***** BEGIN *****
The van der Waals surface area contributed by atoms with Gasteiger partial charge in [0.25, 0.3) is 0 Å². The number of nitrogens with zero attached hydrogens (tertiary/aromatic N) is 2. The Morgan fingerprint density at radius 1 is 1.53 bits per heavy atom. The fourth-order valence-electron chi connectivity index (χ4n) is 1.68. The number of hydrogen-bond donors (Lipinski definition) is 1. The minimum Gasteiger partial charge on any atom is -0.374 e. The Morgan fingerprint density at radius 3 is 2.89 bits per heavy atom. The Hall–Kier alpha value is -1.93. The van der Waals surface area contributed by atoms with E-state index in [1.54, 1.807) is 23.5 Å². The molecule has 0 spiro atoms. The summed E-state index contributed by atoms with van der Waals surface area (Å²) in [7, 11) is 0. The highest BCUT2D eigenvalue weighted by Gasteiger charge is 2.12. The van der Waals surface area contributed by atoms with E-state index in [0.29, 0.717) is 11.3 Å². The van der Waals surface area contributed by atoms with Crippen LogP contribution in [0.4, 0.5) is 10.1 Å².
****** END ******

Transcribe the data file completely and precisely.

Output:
The van der Waals surface area contributed by atoms with Gasteiger partial charge in [0.25, 0.3) is 0 Å². The number of nitrogens with zero attached hydrogens (tertiary/aromatic N) is 2. The Morgan fingerprint density at radius 1 is 1.53 bits per heavy atom. The fourth-order valence-electron chi connectivity index (χ4n) is 1.68. The number of hydrogen-bond donors (Lipinski definition) is 1. The minimum Gasteiger partial charge on any atom is -0.374 e. The Morgan fingerprint density at radius 3 is 2.89 bits per heavy atom. The Hall–Kier alpha value is -1.93. The van der Waals surface area contributed by atoms with E-state index in [1.54, 1.807) is 23.5 Å². The molecule has 0 spiro atoms. The summed E-state index contributed by atoms with van der Waals surface area (Å²) in [7, 11) is 0. The highest BCUT2D eigenvalue weighted by Gasteiger charge is 2.12. The van der Waals surface area contributed by atoms with E-state index in [0.29, 0.717) is 11.3 Å². The van der Waals surface area contributed by atoms with Crippen LogP contribution in [0.4, 0.5) is 10.1 Å².